At the start of next month, councils across England and Wales will be given new powers to charge drivers for traffic offences. Many experts have warned that this will lead to many drivers being handed “wrongly issued” fines, which will have to be appealed.
The Department for Transport (DfT) will soon begin accepting applications from councils to issue fines for moving traffic offences.
Successful applicants will be able to issue penalty charge notices (PCNs) for these offences from June 1.
This will include infractions like yellow box misuse, making an illegal turn or driving the wrong way down a one-way street.
This move is part of efforts to promote cycling and walking and make the roads safer for all who use them.
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“[This] could lead to an avalanche of penalty charge notices being wrongly issued and then having to be appealed.
“This will inevitably lead to an unnecessarily high number of appeals for local authorities to review, as well as some poor outcomes for drivers.
“We are worried that failing to update guidance to include the lessons learnt from more than 15 years of enforcement in London will lead to countless wrong fines being issued, no end of unnecessary stress for drivers who feel they have been unfairly treated and thousands of wasted council hours investigating appeals.”
He added that the RAC have written to the Department for Transport asking them to update guidance to make it clear for local authorities what the minimum offence would be.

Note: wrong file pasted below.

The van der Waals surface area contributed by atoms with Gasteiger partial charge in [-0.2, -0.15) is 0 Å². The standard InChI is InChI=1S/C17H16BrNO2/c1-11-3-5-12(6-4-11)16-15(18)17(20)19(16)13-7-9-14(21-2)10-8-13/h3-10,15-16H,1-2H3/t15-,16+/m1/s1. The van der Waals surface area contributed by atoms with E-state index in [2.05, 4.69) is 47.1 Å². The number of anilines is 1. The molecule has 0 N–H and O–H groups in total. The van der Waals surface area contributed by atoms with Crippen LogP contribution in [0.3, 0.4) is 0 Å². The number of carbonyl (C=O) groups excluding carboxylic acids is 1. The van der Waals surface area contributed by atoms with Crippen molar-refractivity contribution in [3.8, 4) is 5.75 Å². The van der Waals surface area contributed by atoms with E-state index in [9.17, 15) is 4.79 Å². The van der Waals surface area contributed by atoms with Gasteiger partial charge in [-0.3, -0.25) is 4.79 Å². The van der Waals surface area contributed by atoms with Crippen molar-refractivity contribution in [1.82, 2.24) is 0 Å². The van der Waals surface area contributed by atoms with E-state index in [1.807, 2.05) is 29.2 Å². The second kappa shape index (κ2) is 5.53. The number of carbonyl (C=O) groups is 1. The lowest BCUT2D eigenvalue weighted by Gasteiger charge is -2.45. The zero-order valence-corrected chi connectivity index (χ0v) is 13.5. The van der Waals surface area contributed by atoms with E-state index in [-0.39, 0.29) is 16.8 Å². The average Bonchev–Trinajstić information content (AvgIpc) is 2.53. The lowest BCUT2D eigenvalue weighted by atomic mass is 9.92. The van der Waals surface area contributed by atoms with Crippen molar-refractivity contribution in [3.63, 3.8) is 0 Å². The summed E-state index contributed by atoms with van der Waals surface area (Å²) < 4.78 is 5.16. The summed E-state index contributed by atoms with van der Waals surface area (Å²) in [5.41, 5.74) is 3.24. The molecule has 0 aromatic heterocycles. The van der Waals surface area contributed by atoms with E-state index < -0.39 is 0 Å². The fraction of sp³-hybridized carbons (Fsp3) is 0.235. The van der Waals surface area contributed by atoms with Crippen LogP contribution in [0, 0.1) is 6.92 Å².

To date, only local authorities in London and Cardiff – and elsewhere the police – have had the power to issue penalty charge notices for these infringements.
On Transport for London’s red routes, drivers can be handed fines of £160, which is reduced to £80 if paid within 14 days.
An investigation by the RAC in 2020 found that London and Cardiff raked in £31.4million in the 2018/19 financial year after issuing more than half a million PCNs for yellow box infringements.
Sam Wright, a chartered engineer who was formerly responsible for the design of yellow boxes on the TfL network, also commented on the upcoming law changes.
He said: “The key design principle is that yellow boxes should be no bigger than is necessary to prevent vehicles obstructing through movements.
“They are not designed for, and serve no purpose in, situations where vehicles are travelling in the same direction.
“The second main condition is that drivers should have adequate visibility beyond the box to be able to make a clear judgement before entering it.
‘It’s not just that drivers need to see the end of the box, they need to see that there is space beyond the box for their vehicle to fit without any part of it overhanging.
“Drivers may also be surprised to hear that there is no legal requirement for authorities to meet this design criteria and it’s simply down to the competence of the enforcing authority.”
A DfT spokeswoman said: “These new powers are designed to improve cycle safety, air quality and support of bus services.
“It’s for local authorities to enforce them and ensure they meet local needs.”